This profile was current as of 2020, when she was part of the on-campus Kellogg community.
Carla Irina Villanueva holds a B.A. from the University of California, Riverside in Ethnic Studies and Sociology. She received an M.A. in Latin American Studies from California State University, Los Angeles. Her master’s thesis was an oral history project with a student activist who joined an urban-armed movement and who became a political prisoner in Mexico during the 1970s.
As a doctoral candidate in the department of History at Notre Dame, Carla’s research interests include the Cold War in Latin America, political activism during the sixties, and 20th-century Mexican history; currently working on her dissertation, "Normalistas rurales and the politics of education in peripheral Mexico during the Global Sixties."
In addition to her academic work, Carla has done extensive community organizing. During her time in Los Angeles she helped coordinate and facilitate delegations to Chiapas, Mexico, primarily for low-income people of color in the United States. The delegations included intensive workshops and visit to Zapatista areas, and promoted transnational activism and autonomous community building. She also worked as a union organizer in California for more than five years.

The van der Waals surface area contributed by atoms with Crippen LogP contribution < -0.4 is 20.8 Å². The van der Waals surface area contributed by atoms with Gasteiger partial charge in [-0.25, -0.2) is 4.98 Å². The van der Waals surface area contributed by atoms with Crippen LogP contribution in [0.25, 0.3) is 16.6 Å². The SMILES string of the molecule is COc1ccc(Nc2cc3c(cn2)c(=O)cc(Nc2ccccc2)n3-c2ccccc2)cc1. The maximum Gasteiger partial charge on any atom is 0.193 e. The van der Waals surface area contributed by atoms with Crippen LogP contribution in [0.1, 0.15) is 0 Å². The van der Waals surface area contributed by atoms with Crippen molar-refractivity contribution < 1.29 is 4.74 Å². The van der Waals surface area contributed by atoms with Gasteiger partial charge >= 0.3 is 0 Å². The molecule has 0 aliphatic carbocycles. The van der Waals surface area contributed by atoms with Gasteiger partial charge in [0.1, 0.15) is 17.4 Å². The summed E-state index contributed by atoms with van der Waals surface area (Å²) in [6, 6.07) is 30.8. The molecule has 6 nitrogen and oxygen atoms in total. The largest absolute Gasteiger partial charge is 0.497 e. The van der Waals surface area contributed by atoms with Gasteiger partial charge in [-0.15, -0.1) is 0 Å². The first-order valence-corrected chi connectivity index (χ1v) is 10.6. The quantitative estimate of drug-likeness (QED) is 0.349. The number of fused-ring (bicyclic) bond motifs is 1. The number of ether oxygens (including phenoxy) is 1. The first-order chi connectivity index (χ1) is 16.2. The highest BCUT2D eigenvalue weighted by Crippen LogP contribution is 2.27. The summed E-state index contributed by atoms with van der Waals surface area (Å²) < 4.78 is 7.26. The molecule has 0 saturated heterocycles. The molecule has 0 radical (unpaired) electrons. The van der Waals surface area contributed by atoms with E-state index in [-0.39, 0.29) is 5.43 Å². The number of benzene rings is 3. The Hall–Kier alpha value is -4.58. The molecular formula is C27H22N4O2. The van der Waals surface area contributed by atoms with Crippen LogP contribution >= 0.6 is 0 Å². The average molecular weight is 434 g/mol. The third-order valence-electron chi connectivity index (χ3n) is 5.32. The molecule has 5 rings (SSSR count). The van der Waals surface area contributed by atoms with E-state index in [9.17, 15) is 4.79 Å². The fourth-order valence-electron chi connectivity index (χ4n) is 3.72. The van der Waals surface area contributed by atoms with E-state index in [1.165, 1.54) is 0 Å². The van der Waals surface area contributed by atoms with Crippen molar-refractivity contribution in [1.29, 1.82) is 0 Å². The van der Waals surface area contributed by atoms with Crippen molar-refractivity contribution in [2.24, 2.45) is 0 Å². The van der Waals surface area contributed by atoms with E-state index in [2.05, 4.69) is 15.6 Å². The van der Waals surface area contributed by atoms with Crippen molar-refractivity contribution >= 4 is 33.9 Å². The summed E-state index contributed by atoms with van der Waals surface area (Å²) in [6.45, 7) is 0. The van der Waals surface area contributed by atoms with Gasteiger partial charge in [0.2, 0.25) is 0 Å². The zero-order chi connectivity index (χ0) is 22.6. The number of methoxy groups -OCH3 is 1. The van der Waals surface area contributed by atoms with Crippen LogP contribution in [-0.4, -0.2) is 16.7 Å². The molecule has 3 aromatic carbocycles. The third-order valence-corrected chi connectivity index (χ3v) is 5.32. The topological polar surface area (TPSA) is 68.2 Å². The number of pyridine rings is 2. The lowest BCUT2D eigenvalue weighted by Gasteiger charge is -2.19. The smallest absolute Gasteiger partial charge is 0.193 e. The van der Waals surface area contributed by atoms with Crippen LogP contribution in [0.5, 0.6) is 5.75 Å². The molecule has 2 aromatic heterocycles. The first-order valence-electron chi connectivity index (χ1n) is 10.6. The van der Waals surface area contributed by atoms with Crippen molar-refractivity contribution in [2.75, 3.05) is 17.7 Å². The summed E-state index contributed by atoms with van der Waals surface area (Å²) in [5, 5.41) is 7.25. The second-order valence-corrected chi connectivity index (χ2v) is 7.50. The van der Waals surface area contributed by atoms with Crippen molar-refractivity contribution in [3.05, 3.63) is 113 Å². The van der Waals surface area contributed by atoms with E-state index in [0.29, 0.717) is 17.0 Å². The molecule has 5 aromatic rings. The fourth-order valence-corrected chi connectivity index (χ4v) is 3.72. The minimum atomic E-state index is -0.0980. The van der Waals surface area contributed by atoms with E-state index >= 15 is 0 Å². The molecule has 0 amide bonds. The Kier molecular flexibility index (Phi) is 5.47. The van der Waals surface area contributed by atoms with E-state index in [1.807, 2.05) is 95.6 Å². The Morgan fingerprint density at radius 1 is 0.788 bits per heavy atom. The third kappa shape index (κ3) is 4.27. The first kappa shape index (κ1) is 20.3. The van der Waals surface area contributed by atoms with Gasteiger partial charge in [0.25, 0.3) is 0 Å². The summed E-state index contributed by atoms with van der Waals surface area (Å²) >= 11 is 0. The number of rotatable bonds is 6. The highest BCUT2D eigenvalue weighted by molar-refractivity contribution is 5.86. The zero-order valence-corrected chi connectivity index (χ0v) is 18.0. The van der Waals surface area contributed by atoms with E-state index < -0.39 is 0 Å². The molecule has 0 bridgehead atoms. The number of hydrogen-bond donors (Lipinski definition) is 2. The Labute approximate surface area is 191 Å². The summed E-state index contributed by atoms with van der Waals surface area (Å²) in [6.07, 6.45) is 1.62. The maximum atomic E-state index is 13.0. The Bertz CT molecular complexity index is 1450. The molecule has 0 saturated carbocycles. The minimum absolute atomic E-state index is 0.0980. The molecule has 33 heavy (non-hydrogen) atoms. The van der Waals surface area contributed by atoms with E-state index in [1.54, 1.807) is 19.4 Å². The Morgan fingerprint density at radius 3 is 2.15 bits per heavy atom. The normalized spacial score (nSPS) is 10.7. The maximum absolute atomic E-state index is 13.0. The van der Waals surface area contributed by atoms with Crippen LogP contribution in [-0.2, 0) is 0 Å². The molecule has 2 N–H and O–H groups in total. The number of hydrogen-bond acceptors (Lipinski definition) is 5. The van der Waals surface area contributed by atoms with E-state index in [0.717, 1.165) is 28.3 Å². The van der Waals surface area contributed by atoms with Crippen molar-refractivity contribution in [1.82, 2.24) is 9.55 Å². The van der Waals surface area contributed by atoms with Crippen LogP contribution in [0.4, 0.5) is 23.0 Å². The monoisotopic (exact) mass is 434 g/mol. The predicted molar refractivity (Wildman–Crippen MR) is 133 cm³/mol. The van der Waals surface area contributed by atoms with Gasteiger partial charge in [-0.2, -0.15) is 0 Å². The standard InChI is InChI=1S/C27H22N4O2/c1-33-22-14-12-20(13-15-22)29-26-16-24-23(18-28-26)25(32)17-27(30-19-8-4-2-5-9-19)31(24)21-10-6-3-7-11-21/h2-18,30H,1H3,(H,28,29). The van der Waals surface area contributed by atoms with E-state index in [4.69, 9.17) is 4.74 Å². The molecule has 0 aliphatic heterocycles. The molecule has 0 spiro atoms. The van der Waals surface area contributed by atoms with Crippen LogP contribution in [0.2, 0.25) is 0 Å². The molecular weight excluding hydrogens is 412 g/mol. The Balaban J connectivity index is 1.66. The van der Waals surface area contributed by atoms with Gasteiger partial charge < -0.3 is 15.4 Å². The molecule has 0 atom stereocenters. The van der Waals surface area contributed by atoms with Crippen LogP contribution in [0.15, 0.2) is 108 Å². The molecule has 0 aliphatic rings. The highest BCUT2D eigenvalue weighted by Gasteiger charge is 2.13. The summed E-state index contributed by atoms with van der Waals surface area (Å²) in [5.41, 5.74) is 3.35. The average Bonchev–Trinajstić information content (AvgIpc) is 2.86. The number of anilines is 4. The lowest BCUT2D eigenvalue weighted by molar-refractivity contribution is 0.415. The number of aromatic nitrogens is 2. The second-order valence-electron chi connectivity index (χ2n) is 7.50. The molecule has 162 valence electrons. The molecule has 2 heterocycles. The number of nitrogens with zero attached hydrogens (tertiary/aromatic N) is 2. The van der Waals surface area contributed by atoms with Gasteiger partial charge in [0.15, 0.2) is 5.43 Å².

Carla presents her research at Kellogg's Research Spotlight - Thursday, September 19, 2019
I am interested in student movements in Latin America, the global sixties, the Latin American Cold War, and education institutions in Mexico.
Kellogg Dissertation Year Fellows Receive PhDs
Jul 14, 2020
The Kellogg Institute’s three 2019-2020 dissertation year fellows have received their PhDs.
The Cold War and College Students: How Future Teachers in Mexico Challenged the System
Mar 3, 2020
Dissertation Year Fellow Carla Villanueva, a historian, is studying the role of Mexico’s system of rural teacher training colleges in the country’s political development. As part of her research, she’s collected the oral histories of former students who joined an armed guerilla organization in the 1970s.